|International Day to End Violence Against Sex Workers|
The names of 60 sex workers who were murdered in 2010 will be read aloud at candlelight vigils across the world on Friday. Sixty is a conservative estimate, violence against those in the sex worker community more often than not goes undocumented, unreported, unnoticed. Often we don’t hear about it until it is too late for anything other than tabloid headlines, until there is a body left my the roadside, stuffed in a drainpipe or tossed from a car.
This Friday, December 17 is the 8th International Day to End Violence Against Sex Workers, with events across the world to honor and remember sex workers lost to violence over the year. Dr. Annie Sprinkle organized the first vigil in 2003 after the conviction of Gary Ridgeway.
Ridgeway, known as the Green River Killer, proudly claims to have killed at 90 women, most of them prostitutes. Ridgeway said, “I picked prostitutes as victims because they were easy to pick up without being noticed. I knew they would not be reported missing right away and might never be reported missing. … I thought I could kill as many of them as I wanted without getting caught."
Prostitutes, of any gender, are seen as non-human by many, defined by their work by almost everyone, not worthy of police protection or human decency. Sex work is like any other work in that some come to it by choice, some by lack of choice, others by circumstance. Sex workers are sons and daughters, mother and sisters, wives, husbands, brothers, friends. Sex workers have families and community.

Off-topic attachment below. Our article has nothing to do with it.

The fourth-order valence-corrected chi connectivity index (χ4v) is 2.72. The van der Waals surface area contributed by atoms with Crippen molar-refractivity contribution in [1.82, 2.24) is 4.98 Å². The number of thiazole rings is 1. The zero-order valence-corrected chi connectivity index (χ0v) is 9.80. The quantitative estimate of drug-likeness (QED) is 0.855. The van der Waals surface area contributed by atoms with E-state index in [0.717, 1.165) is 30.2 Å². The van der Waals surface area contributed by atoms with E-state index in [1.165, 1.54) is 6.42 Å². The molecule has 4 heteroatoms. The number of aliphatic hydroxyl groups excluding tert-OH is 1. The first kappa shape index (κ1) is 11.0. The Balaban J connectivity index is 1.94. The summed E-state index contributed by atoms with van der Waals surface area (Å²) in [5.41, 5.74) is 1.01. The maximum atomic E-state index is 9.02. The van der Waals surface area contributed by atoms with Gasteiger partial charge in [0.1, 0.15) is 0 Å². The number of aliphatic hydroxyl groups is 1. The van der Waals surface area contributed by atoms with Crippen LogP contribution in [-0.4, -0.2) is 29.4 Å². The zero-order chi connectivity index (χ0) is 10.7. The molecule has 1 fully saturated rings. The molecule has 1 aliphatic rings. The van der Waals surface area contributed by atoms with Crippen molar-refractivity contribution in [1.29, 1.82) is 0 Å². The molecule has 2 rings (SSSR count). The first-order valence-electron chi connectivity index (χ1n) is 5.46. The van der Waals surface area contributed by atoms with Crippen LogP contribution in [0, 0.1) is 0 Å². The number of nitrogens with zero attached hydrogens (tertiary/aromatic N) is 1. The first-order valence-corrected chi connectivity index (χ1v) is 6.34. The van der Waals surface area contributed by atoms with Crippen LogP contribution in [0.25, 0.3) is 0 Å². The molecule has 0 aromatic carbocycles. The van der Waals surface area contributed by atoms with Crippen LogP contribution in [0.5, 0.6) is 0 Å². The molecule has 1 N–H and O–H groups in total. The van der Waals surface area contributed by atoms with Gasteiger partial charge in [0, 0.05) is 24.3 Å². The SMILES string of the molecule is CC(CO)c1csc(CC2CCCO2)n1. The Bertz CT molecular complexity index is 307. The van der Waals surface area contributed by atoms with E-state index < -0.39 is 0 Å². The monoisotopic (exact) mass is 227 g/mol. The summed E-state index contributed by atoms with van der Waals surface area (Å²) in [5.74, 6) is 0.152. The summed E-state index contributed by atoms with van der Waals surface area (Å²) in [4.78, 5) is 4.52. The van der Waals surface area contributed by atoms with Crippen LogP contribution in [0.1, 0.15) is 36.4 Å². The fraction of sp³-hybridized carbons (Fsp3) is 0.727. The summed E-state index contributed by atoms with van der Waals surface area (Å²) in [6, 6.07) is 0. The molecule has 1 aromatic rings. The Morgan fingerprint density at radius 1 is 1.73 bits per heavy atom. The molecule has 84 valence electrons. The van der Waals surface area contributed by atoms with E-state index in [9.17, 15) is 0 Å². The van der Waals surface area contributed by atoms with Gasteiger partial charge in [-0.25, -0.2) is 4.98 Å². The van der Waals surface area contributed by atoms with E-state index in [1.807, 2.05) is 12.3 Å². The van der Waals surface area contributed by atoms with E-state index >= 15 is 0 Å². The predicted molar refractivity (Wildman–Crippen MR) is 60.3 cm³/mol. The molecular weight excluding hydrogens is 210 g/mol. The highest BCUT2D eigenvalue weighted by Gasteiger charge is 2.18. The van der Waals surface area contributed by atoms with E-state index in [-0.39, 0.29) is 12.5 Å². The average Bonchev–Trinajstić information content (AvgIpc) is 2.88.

If we allow one group of people to become disposable, no matter what the degree of difference from our everyday life, it opens the door to the ugliest part of our makeup as humans and it will spread to other vulnerable populations.
Jews were that group in Nazi Germany.
It didn't start with Jack the Ripper, it didn't end with Gary Ridgeway. Attacks on sex workers, because of their vulnerable status, continue, today in the suburbs of Long Island and New Jersey where a serial killer once again, killing sex workers.
*statistics from this 1999 study: Holsopple, K. “Stripclubs According to Strippers: Exposing Workplace Sexual Violence.” Pp. 252-276 in Making the Harm Visible: Global Sexual Exploitation of Women and Girls, Speaking Out and Providing Services, edited by D. and C. Roche Hughes. Kingston: Coalition Against Trafficking in Women. Where 100% of the exotic dancers in the study had been physically assaulted in the clubs where they were employed, with a prevalence ranging from 3-15 times over the course of their involvement in exotic dancing. Violence included physical assault, attempted vaginal penetration, attempted rape,and rape